13 / 11 / 2023
Cell model to help understand Dengue fever
2023 Summer Studentship winner Konstantina Skandali is a final year Biomedical Sciences Student at the University of Surrey. Konstantina’s research is being supervised by Dr Paola Campagnolo, and she has been awarded £4,500. Her project develops a 3D model using multiple cell types to study how cells interact within capillaries when they become leaky and breakdown in haemorrhagic diseases.
Over half of the world’s population is at risk of dengue infection and five percent of patients infected go on to develop severe dengue, a potentially deadly syndrome characterised by leaky blood vessels causing haemorrhage and oedema and leading to multiple organ failure.
Pericytes are multi-functional cells of the circulatory system that wrap around endothelial cells lining capillaries throughout the body. Vascular dysfunction involving the detachment of pericytes from the capillaries is the basis of a wide range of life-threatening conditions including viral diseases such as severe dengue, but also diseases such as diabetes and cancers. Severe dengue haemorrhagic disease is currently studied in animals including mice, rabbits and non-human primates, which can cause them severe suffering.
Dengue virus produces a protein that circulates in patients’ blood and plays a role in blood vessel leakage, by disrupting the connections between the pericytes and endothelial cells.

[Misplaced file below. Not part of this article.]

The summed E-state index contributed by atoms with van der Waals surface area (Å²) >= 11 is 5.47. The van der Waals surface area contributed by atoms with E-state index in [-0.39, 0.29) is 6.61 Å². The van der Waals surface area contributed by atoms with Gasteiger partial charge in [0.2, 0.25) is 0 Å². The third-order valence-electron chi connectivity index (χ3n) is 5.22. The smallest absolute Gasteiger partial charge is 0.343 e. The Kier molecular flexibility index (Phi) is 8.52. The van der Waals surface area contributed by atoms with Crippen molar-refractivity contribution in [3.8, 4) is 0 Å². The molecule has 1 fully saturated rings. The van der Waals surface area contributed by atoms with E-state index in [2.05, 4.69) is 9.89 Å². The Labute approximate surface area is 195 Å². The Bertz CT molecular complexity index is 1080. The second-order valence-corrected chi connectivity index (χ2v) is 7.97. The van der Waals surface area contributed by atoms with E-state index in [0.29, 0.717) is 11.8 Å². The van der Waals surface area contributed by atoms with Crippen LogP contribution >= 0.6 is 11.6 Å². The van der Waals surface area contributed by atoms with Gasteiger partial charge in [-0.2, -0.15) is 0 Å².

Konstantina will replicate the interaction between endothelial cells and pericytes by growing them together in 3D aggregates called spheroids. She will study the organisation of the cells over time and record the changes after treating the cells with the dengue virus protein. She will also analyse molecules that might be involved in the dengue disruption of capillary cell interactions. Her data will be used to build a mathematical model of the cell dynamics within the spheroids to define the characteristics of dengue-induced vascular dysfunction.
A human cell-based 3D in vitro system that mimics and reproduces the development of vascular dysfunction will generate data that can then be used to model the system in silico. A combination of cell based and computational modelling will help reduce the use of animals in research and provide a robust and reproducible system to study vascular dysfunction mechanisms in a broad range of diseases that affect millions around the world.